The most exciting thing happened this month. We got our tilapia! Fifty of them.
Farmer John also worked on getting the plumbing & heating all figured out.
Fifty of the tiniest fish arrived. Woo hoo! Farmer John made them a nursery out of styrofoam and screen door netting.
We have one grow bed up and running. It has lettuce, Chinese cabbage, arugula & a couple tomato plants started.
After much trial and error last month with the poly pipe, Farmer John was ready to commit this month with the real deal & plumb the system using 1/2″ pvc pipe.
Top Left: Sump tank water being pumped to fish tank
Top Middle: Overflow pipe that carries water from fish tank to sump tank.
Top Right: Distribution Pipe. Water is pumped from sump tank to grow beds & fish tank equally
Middle Right: Laying across each grow bed is a pvc pipe, capped at the end. Each pipe has 3 tees, which allows the nutrient rich water to flow & spread out throughout the grow bed. Each bed also has a gate valve to control the amount of water coming in.
Middle: The bell siphons in the grow beds drain into these pipes feeding water into the sump tank. They are gravity fed, so they must be placed at a slight angle.
Bottom Left: Sump tank water being pumped to grow beds
Bottom Right: The pipe on the left of the main tank is a siphon that draws water up from the bottom of the tank bringing with it all the good fish waste, then it is carried to the grow beds.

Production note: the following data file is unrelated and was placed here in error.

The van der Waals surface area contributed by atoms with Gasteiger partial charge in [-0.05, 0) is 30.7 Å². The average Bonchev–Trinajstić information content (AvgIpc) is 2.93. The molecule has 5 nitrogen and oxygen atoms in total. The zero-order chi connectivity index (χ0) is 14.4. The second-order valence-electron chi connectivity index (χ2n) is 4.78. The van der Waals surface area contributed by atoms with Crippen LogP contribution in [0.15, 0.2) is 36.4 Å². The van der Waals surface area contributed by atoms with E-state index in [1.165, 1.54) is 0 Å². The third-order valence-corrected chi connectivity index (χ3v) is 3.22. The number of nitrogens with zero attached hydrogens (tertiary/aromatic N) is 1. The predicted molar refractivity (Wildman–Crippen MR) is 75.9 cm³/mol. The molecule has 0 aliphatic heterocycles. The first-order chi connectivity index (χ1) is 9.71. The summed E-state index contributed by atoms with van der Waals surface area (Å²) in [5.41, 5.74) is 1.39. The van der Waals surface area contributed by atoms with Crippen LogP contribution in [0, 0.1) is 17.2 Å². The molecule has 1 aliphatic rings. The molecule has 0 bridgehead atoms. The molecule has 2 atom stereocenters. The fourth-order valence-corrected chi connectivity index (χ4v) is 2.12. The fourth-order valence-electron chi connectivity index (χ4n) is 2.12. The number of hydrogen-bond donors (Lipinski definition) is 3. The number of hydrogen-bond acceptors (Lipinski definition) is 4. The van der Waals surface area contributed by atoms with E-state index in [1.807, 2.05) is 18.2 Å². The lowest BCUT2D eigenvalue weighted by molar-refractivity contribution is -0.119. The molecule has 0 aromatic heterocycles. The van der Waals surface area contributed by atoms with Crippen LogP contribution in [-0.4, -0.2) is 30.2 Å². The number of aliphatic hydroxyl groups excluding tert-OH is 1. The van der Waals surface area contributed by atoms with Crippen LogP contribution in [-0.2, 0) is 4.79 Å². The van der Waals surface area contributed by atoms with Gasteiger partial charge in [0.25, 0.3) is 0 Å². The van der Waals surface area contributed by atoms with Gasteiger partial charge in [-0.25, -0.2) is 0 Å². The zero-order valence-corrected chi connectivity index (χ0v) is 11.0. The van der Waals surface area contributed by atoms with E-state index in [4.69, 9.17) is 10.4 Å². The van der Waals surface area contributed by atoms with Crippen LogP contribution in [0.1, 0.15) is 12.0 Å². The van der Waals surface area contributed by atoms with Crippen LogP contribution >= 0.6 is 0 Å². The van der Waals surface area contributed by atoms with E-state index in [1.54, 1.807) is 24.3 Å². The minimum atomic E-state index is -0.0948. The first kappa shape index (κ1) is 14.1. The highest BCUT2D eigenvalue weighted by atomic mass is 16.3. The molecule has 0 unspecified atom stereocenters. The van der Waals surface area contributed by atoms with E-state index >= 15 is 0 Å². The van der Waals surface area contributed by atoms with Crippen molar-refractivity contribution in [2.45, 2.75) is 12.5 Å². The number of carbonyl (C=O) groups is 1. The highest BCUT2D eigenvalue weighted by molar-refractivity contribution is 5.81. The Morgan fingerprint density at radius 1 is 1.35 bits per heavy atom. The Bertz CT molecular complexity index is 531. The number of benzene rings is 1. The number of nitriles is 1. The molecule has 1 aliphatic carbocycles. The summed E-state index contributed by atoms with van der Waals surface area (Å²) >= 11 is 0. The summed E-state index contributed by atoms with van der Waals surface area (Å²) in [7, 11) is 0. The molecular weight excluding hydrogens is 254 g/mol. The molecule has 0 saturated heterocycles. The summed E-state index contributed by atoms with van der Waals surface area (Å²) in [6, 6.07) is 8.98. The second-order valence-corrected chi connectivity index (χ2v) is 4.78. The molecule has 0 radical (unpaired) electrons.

Water from the sump tank is distributed into the main fish tank through the sprayer. The sprayer is used to aerate the water. There are 1/8″ holes drilled in the pipe. They get plugged occasionally but are easy to clean.
HEATING THE WATER
This has been one of the learn as we go parts of the system. We, unfortunately, have the problem of our power going out frequently. We chose to grow tilapia, and they need warm water. So, we had to come up with a way to keep the water warm even when the power is out.
Farmer John’s original plan:
A propane on demand water heater with expansion tank, along with a coiled heat exchanger. The 12 volt circulation pump can be run off the golf cart battery we have when the power is out.
The problem with the original plan:
The propane tank doesn’t stay lit. I don’t know if it is a faulty water heater or if it’s sitting in a windy place and the flame gets blown out. Whatever the problem is with the heater, it wasn’t working, so Farmer John moved on to Plan B.
A 1000 watt aquarium heater in the big fish tank & a 300 watt aquarium heater in the sump tank. This set up requires electricity, but since Farmer John works from home when the power goes out he quickly gets the generator going to power the 1K heater. So far, so good. This will probably be the method we continue with. We will work on figuring out what’s wrong with the on demand water heater and put it to use somewhere else.